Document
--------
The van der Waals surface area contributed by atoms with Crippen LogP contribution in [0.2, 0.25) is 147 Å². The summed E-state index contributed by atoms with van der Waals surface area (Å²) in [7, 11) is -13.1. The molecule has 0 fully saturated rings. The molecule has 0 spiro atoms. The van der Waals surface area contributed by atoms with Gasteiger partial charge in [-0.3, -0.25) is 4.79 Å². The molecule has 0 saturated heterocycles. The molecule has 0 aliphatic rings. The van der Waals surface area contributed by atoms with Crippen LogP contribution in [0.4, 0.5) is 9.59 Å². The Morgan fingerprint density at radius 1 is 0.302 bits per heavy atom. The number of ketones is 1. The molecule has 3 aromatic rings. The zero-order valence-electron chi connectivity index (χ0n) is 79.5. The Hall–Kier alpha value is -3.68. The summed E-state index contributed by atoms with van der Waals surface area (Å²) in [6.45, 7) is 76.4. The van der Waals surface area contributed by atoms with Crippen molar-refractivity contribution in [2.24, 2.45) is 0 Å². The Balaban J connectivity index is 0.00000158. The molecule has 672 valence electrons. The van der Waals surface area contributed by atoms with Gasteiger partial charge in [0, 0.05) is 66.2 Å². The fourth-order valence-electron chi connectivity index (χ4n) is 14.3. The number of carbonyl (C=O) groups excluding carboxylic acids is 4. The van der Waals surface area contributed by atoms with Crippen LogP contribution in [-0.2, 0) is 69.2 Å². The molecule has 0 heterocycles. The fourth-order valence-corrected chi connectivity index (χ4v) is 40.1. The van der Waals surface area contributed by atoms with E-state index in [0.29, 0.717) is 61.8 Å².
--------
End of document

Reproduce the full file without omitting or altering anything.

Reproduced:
The van der Waals surface area contributed by atoms with Crippen LogP contribution in [0.2, 0.25) is 147 Å². The summed E-state index contributed by atoms with van der Waals surface area (Å²) in [7, 11) is -13.1. The molecule has 0 fully saturated rings. The molecule has 0 spiro atoms. The van der Waals surface area contributed by atoms with Gasteiger partial charge in [-0.3, -0.25) is 4.79 Å². The molecule has 0 saturated heterocycles. The molecule has 0 aliphatic rings. The van der Waals surface area contributed by atoms with Crippen LogP contribution in [0.4, 0.5) is 9.59 Å². The Morgan fingerprint density at radius 1 is 0.302 bits per heavy atom. The number of ketones is 1. The molecule has 3 aromatic rings. The zero-order valence-electron chi connectivity index (χ0n) is 79.5. The Hall–Kier alpha value is -3.68. The summed E-state index contributed by atoms with van der Waals surface area (Å²) in [6.45, 7) is 76.4. The van der Waals surface area contributed by atoms with Crippen molar-refractivity contribution in [2.24, 2.45) is 0 Å². The Balaban J connectivity index is 0.00000158. The molecule has 672 valence electrons. The van der Waals surface area contributed by atoms with Gasteiger partial charge in [0, 0.05) is 66.2 Å². The fourth-order valence-electron chi connectivity index (χ4n) is 14.3. The number of carbonyl (C=O) groups excluding carboxylic acids is 4. The van der Waals surface area contributed by atoms with Crippen LogP contribution in [-0.2, 0) is 69.2 Å². The molecule has 0 heterocycles. The fourth-order valence-corrected chi connectivity index (χ4v) is 40.1. The van der Waals surface area contributed by atoms with E-state index in [0.29, 0.717) is 61.8 Å².